Doing my spring garden clean-up, I observed the trunks of two lilac bushes I planted last year. Plants amaze me. The trunks have thickened and spread, despite winter’s freezing temperatures. The lilacs had stuck it out, made the decision that they are here to stay, at least for the summer.  I receive so much wisdom from my garden. Unlike me, plants don’t tizzy about being disciplined and consistent. Plants know what they are here to do. They don’t threaten procrastinate to grow and bloom. They just do it!

This is the top of a lilac bush that I planted last spring. It was about 2 ft. high when I put it in the ground. This year, in April, it’s a little over 4 ft.

Much of my summer is devoted to nurturing plants and growing vegetables. In March, I order vegetable and flower seeds. April is reserved for cleaning up from the winter, pulling weeds, and determining what herbs and perennials made it through the winter. By the middle of May, I’ve pretty much established a routine, and can make the switch to maintenance.  I get up a bit earlier, especially if it’s going to be a sweltering hot day, water a bit, and maybe move some potted plants to the shade.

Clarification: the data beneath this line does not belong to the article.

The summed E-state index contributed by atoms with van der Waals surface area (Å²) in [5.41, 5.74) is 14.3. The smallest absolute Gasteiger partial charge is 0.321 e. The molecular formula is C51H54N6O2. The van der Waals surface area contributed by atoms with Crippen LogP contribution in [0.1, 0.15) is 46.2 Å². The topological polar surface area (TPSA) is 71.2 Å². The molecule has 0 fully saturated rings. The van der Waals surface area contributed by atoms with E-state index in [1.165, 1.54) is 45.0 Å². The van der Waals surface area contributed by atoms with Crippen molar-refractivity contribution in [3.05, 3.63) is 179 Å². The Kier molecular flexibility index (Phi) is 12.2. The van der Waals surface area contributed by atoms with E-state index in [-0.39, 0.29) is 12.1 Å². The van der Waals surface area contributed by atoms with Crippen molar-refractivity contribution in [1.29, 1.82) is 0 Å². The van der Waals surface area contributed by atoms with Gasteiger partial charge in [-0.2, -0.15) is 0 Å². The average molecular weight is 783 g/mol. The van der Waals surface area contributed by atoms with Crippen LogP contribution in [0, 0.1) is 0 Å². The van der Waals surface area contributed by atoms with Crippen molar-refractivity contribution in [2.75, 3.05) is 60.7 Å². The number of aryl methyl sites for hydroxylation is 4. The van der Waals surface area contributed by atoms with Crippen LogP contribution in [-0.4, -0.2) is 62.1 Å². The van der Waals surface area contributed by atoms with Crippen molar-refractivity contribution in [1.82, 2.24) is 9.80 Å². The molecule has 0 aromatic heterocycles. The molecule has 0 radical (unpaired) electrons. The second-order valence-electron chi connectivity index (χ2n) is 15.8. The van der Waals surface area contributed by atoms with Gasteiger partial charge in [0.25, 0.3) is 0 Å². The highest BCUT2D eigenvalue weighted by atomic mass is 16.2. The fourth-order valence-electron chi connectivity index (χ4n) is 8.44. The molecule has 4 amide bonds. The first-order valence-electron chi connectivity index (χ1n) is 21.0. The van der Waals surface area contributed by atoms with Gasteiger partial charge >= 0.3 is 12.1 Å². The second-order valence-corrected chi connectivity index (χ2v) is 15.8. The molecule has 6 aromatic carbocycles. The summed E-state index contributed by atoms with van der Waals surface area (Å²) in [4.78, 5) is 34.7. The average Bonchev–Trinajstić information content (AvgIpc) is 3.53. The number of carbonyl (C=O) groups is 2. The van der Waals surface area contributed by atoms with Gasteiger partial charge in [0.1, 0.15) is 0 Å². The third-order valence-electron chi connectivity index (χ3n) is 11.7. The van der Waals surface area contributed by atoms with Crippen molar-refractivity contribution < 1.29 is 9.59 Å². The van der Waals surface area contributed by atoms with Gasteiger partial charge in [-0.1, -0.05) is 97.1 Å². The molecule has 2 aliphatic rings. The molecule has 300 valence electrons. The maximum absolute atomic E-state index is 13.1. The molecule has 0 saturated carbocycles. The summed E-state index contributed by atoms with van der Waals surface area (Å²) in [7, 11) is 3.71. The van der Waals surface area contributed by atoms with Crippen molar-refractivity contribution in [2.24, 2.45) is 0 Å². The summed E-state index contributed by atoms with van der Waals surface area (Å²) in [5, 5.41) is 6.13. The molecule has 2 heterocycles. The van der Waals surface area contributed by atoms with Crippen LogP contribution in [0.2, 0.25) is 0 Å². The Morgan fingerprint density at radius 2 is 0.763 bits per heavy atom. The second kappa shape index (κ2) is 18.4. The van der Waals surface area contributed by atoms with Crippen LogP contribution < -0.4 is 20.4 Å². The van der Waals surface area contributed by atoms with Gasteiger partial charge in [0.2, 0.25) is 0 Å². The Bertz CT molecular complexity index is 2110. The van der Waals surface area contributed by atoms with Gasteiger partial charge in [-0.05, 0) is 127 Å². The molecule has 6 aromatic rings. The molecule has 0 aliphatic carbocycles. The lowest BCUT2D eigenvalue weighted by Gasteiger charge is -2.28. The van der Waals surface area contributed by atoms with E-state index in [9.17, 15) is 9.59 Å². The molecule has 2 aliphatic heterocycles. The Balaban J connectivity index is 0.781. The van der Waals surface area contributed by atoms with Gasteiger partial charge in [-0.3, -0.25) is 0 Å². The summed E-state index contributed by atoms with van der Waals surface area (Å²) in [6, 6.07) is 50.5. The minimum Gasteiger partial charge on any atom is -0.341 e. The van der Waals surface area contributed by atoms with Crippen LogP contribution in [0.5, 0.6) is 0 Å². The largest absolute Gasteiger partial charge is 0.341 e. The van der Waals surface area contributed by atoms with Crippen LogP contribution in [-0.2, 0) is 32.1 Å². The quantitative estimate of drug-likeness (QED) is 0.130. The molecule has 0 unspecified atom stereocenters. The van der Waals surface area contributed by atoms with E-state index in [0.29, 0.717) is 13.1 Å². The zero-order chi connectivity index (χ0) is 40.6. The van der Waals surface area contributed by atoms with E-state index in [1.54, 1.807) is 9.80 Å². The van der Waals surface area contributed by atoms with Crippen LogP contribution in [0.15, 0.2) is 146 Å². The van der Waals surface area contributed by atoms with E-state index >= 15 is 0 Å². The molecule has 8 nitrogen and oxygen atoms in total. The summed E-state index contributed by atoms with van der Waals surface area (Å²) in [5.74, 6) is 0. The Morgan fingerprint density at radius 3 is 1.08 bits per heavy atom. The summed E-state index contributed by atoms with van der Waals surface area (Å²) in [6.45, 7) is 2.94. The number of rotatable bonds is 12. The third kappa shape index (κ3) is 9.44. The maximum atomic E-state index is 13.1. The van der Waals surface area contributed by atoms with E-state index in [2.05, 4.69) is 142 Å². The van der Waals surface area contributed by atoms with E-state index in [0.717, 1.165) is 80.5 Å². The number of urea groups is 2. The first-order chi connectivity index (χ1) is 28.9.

I devote time and energy to my sanctuary, my house. I just finished having new siding installed on the front (that seems like an oxymoron, front siding). And there is some electrical work that’s coming up next month, some new lights, and ceiling fans. I got an estimate for central air three years ago, to the tune of $5,000 per floor.  Summer is my least favorite season, and the only thing that I enjoy about it is gardening. I can do without the heat and the humidity, but I will pass on that central air installation. When the heat comes on strong, I’ll simply turn on the fan, drink plenty of water and catch up on some reading.